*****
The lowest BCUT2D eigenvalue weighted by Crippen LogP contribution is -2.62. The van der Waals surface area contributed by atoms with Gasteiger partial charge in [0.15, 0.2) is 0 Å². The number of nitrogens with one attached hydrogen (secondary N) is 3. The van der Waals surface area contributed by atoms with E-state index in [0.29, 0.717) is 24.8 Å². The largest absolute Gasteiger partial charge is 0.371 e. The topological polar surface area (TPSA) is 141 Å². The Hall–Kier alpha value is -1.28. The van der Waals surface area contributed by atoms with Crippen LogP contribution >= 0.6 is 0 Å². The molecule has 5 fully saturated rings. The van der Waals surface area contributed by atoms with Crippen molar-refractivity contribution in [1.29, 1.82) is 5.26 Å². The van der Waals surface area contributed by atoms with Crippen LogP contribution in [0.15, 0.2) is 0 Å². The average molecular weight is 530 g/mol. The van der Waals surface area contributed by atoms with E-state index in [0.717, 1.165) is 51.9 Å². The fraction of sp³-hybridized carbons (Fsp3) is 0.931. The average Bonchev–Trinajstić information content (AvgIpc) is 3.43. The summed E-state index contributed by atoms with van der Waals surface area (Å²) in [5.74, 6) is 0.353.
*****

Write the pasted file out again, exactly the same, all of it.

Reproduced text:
The lowest BCUT2D eigenvalue weighted by Crippen LogP contribution is -2.62. The van der Waals surface area contributed by atoms with Gasteiger partial charge in [0.15, 0.2) is 0 Å². The number of nitrogens with one attached hydrogen (secondary N) is 3. The van der Waals surface area contributed by atoms with E-state index in [0.29, 0.717) is 24.8 Å². The largest absolute Gasteiger partial charge is 0.371 e. The topological polar surface area (TPSA) is 141 Å². The Hall–Kier alpha value is -1.28. The van der Waals surface area contributed by atoms with Crippen LogP contribution >= 0.6 is 0 Å². The molecule has 5 fully saturated rings. The van der Waals surface area contributed by atoms with Crippen molar-refractivity contribution in [1.29, 1.82) is 5.26 Å². The van der Waals surface area contributed by atoms with Crippen LogP contribution in [0.15, 0.2) is 0 Å². The average molecular weight is 530 g/mol. The van der Waals surface area contributed by atoms with E-state index in [0.717, 1.165) is 51.9 Å². The fraction of sp³-hybridized carbons (Fsp3) is 0.931. The average Bonchev–Trinajstić information content (AvgIpc) is 3.43. The summed E-state index contributed by atoms with van der Waals surface area (Å²) in [5.74, 6) is 0.353.